Former Rectory Headmaster Publishes Civil War Book
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“He was a passionate historian, who was very knowledgeable about current events, and who also had a terrific sense of humor. He was innovative and instrumental in bringing female boarders to Rectory. And, of course, he was a good friend. ” — Mr. Ames
On October 26, 2016, Mr. Thomas Army, the former headmaster of Rectory School who held that office just before Mr. Williams came aboard, returned to campus to visit and talk about his newly-published book Engineering Victory: How Technology Won the Civil War. While he was the Headmaster, it was Mr. Army’s progressive decision to bring the first group of female boarders to Rectory. The female students at Rectory gradually had an increasing number of privileges during his time in office. After his career at Rectory, Mr. Army started to pursue his great zeal for history and engineering.
According to Mrs. Bastow, a faculty member who has worked at Rectory for many years, “Mr. Army is a kind-hearted and gracious man; he is deeply passionate about all aspects of American history and most especially the Civil War. His greatest desire is to share this passion with others and help them understand the events and people who have been most instrumental in the formation of this nation.” As a professional non-fiction writer and historian, Mr. Army talked with us about his experience of publishing a book during his visit. He gave the Rectory students useful advice about how to be a strong writer.
The DiRectory: Why did you write a book about engineering in the Civil War?
Mr. Army: The Civil War has always been an interesting topic to me. When I went back to get my PhD, I thought long and hard about what I should write about, and as I looked at Civil War scholarship, I realized there hadn’t been much written on this topic. So, after I did a lot of research, I discovered that this would be an area that the historical community would need to hear about. Then I developed a thesis, and I wrote the book. For professional historians, we don’t just pick a topic and write on it; we talk about contributing to the conversation. So, what that means is, when a historian writes a book, we are not only writing it for the general public, but also for each other. Therefore, in the future, if any of the Rectory students wants to write a history book, it is always a good idea to write on a new topic or a new interpretation of an old topic.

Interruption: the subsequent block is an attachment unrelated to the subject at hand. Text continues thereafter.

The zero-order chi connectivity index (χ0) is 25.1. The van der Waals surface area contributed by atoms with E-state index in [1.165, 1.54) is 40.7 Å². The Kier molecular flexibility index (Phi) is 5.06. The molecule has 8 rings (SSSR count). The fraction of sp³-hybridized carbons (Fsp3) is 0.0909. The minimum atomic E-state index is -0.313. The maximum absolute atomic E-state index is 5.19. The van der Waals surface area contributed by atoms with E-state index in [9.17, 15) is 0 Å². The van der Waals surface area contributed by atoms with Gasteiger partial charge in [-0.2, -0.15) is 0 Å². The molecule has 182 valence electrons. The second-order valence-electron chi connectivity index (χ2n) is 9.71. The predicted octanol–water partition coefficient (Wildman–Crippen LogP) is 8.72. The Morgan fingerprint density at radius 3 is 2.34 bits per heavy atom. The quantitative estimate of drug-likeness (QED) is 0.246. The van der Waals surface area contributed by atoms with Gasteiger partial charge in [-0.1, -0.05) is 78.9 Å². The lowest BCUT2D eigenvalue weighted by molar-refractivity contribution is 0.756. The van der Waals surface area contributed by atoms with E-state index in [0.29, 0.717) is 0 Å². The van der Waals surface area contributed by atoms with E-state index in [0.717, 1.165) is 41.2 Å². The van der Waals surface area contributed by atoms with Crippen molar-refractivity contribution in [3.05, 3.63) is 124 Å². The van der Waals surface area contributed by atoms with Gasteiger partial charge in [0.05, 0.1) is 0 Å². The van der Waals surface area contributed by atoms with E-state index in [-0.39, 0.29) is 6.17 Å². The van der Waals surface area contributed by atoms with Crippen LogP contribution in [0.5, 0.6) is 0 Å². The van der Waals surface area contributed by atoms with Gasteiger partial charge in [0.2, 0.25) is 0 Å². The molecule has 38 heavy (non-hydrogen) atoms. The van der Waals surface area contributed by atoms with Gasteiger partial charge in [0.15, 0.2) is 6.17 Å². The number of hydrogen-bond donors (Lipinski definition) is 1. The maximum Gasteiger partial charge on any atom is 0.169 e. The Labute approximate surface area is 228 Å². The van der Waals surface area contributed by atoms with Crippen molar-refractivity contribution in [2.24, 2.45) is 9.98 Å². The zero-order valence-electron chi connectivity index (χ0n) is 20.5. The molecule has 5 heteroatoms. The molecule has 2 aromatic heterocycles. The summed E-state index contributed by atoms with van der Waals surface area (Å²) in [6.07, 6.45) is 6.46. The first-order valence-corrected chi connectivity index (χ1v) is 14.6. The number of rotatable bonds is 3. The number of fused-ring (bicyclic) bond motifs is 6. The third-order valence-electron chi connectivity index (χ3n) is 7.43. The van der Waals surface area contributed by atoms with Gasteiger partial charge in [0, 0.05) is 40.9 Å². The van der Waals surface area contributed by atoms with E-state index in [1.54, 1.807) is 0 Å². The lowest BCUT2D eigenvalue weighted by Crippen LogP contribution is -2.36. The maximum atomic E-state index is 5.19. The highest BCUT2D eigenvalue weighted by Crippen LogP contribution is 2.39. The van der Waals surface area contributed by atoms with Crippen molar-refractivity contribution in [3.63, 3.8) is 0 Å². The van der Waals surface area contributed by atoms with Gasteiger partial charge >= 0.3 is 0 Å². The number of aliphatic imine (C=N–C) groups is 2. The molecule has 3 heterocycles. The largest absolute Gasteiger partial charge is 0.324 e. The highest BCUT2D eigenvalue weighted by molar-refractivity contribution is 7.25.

The DiRectory: We heard from other faculty members that you are a history buff. So what makes you love history so much?
Mr. Army: I started to like it when I was a little boy; my grandparents lived near us, and we used to go to their house. We liked to go up in their attic and just talking about the past, asking my grandfather what it was like in the 1920s; so that got me interested. Also, my parents liked to travel in the summer and look at historical sites. I had really good history teachers, people that I admired, people that I thought were engaging; that kind of all rubbed off on me. So, over a period of time, I came to love the study of history, and I have continued that love through my adult life.
The DiRectory: Where did you get the information to write the book?
Mr. Army: The information comes from everywhere. It’s like being a detective. You have to go and track it down. For example, I had to go to the National Archives located in Washington, D.C., and I spent my time there, going through old records and letters. I had to look at engineering documents. I also went to state libraries in several different states. Once I collected the information, I began to put it together and form the story.
The DiRectory: How long did it take for you to complete the entire project?
Mr. Army: It took me about four years. After I retired, I went to get my PhD, and I met some practicing historians. They helped me to focus my ideas and work through the outlines. And from that point, the book started to come together.
The DiRectory: When you wrote your book, did you write the first draft on paper, by hand, or did you type it on a computer?
Mr. Army: I typed it on the computer. It’s so much easier today because I can do multiple drafts, change sentences, move paragraphs, and make footnotes. I keep up with these new technologies because it keeps me young, and young people have taught me a lot!
The DiRectory: Are you interested in writing another book?
Mr. Army: Yes, I am planning to write another book, maybe on another topic.
The DiRectory: We think it would be helpful for Rectory students to learn the process a writer must go through to write a nonfiction book. Could you please tell us the steps you took to write your book? And could you tell us which part of the process was the most difficult for you?
Mr. Army: One important thing about the process is that you do the research first, and then come up with a thesis because if you didn’t, the danger is that you would only pick research materials that fit with your thesis. The benefit of “research first, and then thesis” is that you don’t get a biased, one-sided view of that topic. I think the most difficult part is sitting down every day and doing some writing. You have to be disciplined. You don’t have to sit down and write for eight hours a day, but you do have to sit down and do some writing every day.
The DiRectory staff enjoyed talking to Mr. Army and learned a lot from his advice. We hope that after reading this article, you have a better idea of how to be a good writer. If you are a passionate historian or enthusiastic writer, check out Mr. Army’s book, Engineering Victory: How Technology Won the Civil War. Better yet, if you are a passionate historian or enthusiastic writer, we hope to read the book that you have published one day!